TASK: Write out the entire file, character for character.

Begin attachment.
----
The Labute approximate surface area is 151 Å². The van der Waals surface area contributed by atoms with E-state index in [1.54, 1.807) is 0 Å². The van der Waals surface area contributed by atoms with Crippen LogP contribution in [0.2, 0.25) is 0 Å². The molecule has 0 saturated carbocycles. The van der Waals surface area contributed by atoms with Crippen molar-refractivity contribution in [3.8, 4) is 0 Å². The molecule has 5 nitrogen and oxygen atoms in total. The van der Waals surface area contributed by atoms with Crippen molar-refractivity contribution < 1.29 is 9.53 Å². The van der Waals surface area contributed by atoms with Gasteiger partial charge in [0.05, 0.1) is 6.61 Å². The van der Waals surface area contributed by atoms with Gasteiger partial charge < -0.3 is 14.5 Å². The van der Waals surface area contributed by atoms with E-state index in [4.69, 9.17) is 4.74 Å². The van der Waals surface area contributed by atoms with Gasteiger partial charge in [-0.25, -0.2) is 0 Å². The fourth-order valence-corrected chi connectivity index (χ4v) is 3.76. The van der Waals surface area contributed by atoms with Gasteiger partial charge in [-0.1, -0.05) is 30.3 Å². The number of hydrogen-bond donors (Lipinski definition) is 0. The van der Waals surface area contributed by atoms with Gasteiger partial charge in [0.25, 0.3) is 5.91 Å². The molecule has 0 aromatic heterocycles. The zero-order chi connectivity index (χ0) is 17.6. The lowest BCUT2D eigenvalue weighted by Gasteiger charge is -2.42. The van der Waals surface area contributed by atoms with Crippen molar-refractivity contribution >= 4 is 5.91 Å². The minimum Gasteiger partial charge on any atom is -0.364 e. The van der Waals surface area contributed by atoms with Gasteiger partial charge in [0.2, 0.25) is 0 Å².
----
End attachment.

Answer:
The Labute approximate surface area is 151 Å². The van der Waals surface area contributed by atoms with E-state index in [1.54, 1.807) is 0 Å². The van der Waals surface area contributed by atoms with Crippen LogP contribution in [0.2, 0.25) is 0 Å². The molecule has 0 saturated carbocycles. The van der Waals surface area contributed by atoms with Crippen molar-refractivity contribution in [3.8, 4) is 0 Å². The molecule has 5 nitrogen and oxygen atoms in total. The van der Waals surface area contributed by atoms with Crippen molar-refractivity contribution < 1.29 is 9.53 Å². The van der Waals surface area contributed by atoms with Gasteiger partial charge in [0.05, 0.1) is 6.61 Å². The van der Waals surface area contributed by atoms with Gasteiger partial charge < -0.3 is 14.5 Å². The van der Waals surface area contributed by atoms with E-state index in [4.69, 9.17) is 4.74 Å². The van der Waals surface area contributed by atoms with Gasteiger partial charge in [-0.25, -0.2) is 0 Å². The fourth-order valence-corrected chi connectivity index (χ4v) is 3.76. The van der Waals surface area contributed by atoms with Gasteiger partial charge in [-0.1, -0.05) is 30.3 Å². The number of hydrogen-bond donors (Lipinski definition) is 0. The van der Waals surface area contributed by atoms with Gasteiger partial charge in [0.25, 0.3) is 5.91 Å². The molecule has 0 aromatic heterocycles. The zero-order chi connectivity index (χ0) is 17.6. The lowest BCUT2D eigenvalue weighted by Gasteiger charge is -2.42. The van der Waals surface area contributed by atoms with Crippen molar-refractivity contribution >= 4 is 5.91 Å². The minimum Gasteiger partial charge on any atom is -0.364 e. The van der Waals surface area contributed by atoms with Gasteiger partial charge in [0.2, 0.25) is 0 Å².